As Aboriginal and non-Aboriginal sources inform each other, there are many mappings to explore and images to encounter and words and more words to explain the workings.

And so for day 1547

Thoroughly Rough

I first became alive to the potential of word splitting by reading Mary Daly's Gyn/Ecology. This I came across years later and with no less thrill in the dis/covery.

indigenous culture was tho/roughly
                                       disrupted by
From Garry Thomas Morse in a poem about the painter Paul Kane collected in Prairie Harbour which has on its cover a reproduction of Wheat (1957 by Agnes Martin and I am reminded by the introductory remarks that Souvankham Thammavongsa gave to the podcast of her piece on on Agnes Martin’s Untitled #10 [Poets Spell Art, Recorded: Wednesday, April 21, 2010 at the Art Gallery of Ontario] where she comments about her attraction to the painting mirroring her own interest in what can be accomplished by minimal means: "what a mind can build with what other people would call "little"".

Power of a single slash. To roughly hew the thoroughfare.

And so for day 1546

Typologies of Criticism

In an interview with Ekbert Faas, Robert Bly mentions a piece he wrote that appeared in The American Poetry Review that draws on Jung.

I wrote an article for The American Poetry Review recently giving examples in poetry of the "four intelligences" Jung talks about. They are thinking, feeling, grasp of the senses, and intuition.
Curious and not wanting to wade through the microtext searching for an issue from the 1970s, I picked up Bly's collection American Poetry: Wildness and Domesticity where he revisits the material in a piece called "The Wheel of Intelligence" and stresses that a poet develops maturity by addressing their inferior (or weakest) function. Very little space is devoted to developing or applying the typology.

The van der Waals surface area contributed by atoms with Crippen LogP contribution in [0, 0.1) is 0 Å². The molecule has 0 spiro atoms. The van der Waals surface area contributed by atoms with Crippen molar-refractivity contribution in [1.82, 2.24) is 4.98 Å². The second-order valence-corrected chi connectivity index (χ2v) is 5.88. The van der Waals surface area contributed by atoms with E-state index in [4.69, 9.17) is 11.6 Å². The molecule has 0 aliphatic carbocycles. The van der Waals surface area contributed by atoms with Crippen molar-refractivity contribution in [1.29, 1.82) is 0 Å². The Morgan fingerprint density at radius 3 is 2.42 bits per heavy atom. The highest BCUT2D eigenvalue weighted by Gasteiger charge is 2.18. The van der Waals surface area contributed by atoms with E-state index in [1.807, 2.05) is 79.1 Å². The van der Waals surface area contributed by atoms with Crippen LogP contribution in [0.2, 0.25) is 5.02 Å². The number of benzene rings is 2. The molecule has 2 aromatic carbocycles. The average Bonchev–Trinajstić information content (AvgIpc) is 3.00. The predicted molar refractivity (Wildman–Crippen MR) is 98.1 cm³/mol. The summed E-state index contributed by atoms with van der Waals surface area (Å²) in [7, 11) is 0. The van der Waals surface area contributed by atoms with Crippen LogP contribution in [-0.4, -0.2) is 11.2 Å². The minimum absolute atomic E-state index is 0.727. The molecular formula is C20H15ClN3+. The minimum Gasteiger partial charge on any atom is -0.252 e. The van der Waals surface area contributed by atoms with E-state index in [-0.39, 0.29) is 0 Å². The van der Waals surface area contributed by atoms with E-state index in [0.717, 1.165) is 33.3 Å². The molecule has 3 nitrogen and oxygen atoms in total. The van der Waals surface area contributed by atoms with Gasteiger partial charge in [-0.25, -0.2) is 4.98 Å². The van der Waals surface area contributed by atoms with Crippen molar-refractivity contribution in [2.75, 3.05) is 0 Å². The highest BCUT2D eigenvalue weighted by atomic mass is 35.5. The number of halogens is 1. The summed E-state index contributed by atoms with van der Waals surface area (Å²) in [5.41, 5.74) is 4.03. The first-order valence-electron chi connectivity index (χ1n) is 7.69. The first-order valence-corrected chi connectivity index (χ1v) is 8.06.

When I came across the description by David Tacey, "Introduction to Part IV" The Jung Reader p. 295
In addition to the attitude-types, Jung designated four functions of consciousness: thinking, feeling, intuition and sensation. Sensation tells us that a thing exists, thinking tells us what it is, feeling tells us its value, and intuition tells us its possibilities in time.
I thought that the typology has some applicability not so much to genres or poets but to approaches to literary criticism. A critic could be centred on one or more of these different ways of telling.

And so for day 1545

Masala Chai & Coffee Cousin

Tasting notes:

Cardamom is to coffee as pepper to tea.
One I drink black and the other laced with milk.

And so for day 1544

Quatres Saisons - Kindness, unbribed.

A Little Chaos is about gardens features (a dance space at Versailles). It is also a film about women. This is perhaps no where more evident than in the hinge scene that carries the heroine, Sabine de Barra, through to her presentation to King Louis XIV, the Sun King.

She is handed off by Lauzun to Mme de Montespan who conducts her to room apart where for the first time in the film the story explores an all-female space. The script explains the moment thus

A small room full to the brim of women. Music. They crowd round DE BARRA.

As they are being introduced, they look directly at her, they study her openly, touch her hand, turn it over, take off her rings, try them on themselves. Look at her shoes. One tugs her hair to find out if it is real. DE BARRA yells, they all laugh,
The atmosphere of frivolity turns in an instant to the intent listening of what amounts to a consciousness-raising group as the women enumerate their losses. Mme de Montespan explains why such moments are snatched from the time at court.
We are not allowed to speak of death at court. The King does not like it, so he has banned it. But we speak about it amongst ourselves. Nobody can ban a child from its mother's heart. So.